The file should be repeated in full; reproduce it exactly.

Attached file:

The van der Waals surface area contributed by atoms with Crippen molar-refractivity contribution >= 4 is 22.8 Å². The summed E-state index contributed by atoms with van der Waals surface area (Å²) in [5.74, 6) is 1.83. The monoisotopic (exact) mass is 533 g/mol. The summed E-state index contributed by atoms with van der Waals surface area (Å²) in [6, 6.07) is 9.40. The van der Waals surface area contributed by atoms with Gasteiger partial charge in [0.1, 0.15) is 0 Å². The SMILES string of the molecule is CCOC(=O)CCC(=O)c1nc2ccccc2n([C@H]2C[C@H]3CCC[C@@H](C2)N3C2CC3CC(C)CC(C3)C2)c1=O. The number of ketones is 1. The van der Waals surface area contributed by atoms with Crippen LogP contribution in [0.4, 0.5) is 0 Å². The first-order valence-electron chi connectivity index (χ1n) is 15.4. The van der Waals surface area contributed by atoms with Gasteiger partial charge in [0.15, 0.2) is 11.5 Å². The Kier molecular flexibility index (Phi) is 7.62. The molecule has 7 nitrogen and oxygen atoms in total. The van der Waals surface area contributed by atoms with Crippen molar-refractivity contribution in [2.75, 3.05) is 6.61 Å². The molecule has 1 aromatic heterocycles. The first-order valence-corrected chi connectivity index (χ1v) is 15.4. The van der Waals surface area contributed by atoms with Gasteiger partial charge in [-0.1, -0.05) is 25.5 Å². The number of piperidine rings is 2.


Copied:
The van der Waals surface area contributed by atoms with Crippen molar-refractivity contribution >= 4 is 22.8 Å². The summed E-state index contributed by atoms with van der Waals surface area (Å²) in [5.74, 6) is 1.83. The monoisotopic (exact) mass is 533 g/mol. The summed E-state index contributed by atoms with van der Waals surface area (Å²) in [6, 6.07) is 9.40. The van der Waals surface area contributed by atoms with Gasteiger partial charge in [0.1, 0.15) is 0 Å². The SMILES string of the molecule is CCOC(=O)CCC(=O)c1nc2ccccc2n([C@H]2C[C@H]3CCC[C@@H](C2)N3C2CC3CC(C)CC(C3)C2)c1=O. The number of ketones is 1. The van der Waals surface area contributed by atoms with Crippen LogP contribution in [0.4, 0.5) is 0 Å². The first-order valence-electron chi connectivity index (χ1n) is 15.4. The van der Waals surface area contributed by atoms with Gasteiger partial charge in [0.15, 0.2) is 11.5 Å². The Kier molecular flexibility index (Phi) is 7.62. The molecule has 7 nitrogen and oxygen atoms in total. The van der Waals surface area contributed by atoms with Crippen molar-refractivity contribution in [2.75, 3.05) is 6.61 Å². The molecule has 1 aromatic heterocycles. The first-order valence-corrected chi connectivity index (χ1v) is 15.4. The van der Waals surface area contributed by atoms with Gasteiger partial charge in [-0.1, -0.05) is 25.5 Å². The number of piperidine rings is 2.